Frustum culling makes it so that the graphics hardware doesn't need to work at all on things you can't see. There is nothing built in like that, because neither XNA Framework nor the graphics driver can know what the vertices will look like after your possibly custom vertex shader has processed them, so there's no way of knowing what the bounding shape of your data would be when rendered. You, however, have this knowledge, so you can do frustum culling if you want.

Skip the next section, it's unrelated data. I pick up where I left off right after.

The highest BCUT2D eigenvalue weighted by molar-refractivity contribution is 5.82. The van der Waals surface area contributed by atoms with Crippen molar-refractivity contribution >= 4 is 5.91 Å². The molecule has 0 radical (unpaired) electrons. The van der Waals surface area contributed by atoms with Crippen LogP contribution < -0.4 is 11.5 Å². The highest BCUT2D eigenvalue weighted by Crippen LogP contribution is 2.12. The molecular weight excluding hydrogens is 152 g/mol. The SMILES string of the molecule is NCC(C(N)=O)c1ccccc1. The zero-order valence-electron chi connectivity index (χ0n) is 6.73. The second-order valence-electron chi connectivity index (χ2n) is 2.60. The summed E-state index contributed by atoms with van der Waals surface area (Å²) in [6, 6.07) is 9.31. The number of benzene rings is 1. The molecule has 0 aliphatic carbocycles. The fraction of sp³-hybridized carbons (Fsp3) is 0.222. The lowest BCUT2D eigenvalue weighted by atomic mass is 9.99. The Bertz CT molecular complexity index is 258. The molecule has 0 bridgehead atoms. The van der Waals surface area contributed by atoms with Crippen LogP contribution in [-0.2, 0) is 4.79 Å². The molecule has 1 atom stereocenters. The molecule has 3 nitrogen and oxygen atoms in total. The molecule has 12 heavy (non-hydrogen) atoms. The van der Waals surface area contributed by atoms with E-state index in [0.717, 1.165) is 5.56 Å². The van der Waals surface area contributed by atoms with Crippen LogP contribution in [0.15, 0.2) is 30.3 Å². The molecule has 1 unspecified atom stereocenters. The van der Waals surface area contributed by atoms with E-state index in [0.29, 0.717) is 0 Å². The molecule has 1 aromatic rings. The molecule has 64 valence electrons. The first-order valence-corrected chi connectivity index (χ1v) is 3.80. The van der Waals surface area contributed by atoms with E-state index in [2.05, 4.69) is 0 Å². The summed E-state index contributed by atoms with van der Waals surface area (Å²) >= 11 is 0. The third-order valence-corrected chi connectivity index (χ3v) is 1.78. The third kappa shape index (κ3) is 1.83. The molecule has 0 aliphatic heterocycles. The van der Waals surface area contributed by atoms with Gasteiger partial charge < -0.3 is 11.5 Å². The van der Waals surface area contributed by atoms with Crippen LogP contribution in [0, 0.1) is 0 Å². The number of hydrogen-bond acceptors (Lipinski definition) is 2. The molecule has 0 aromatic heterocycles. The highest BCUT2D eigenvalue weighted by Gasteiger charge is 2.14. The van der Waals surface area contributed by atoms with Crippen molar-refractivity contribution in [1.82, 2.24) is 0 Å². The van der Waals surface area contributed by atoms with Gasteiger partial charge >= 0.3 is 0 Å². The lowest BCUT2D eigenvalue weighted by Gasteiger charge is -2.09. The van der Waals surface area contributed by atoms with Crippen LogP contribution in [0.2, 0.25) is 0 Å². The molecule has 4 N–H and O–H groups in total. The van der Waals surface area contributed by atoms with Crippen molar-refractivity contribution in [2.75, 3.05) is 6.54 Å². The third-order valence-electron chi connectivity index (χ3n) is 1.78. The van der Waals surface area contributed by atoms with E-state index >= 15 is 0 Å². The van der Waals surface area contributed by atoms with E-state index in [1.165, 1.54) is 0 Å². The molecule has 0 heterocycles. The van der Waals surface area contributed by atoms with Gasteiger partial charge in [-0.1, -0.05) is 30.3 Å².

However, there are other kinds of culling. The hardware does back-face culling, where triangles facing away from the camera are not drawn. The rasterizer also does guard band clipping, where triangles (or parts of triangles) that are outside the visible area of the screen are not rendered outside the screen. Finally, there is depth clipping, where triangles in front of the near clip plane (hither), or beyond the far clip plane (yon) are not rasterized. If your objects have a high rasterization cost (i e, "fill rate cost") then whether the object is on screen or off will change the frame rate significantly, even if the transform hardware has to transform the object even when it's not visible, because transforming vertices is often quite cheap compared to filling pixels.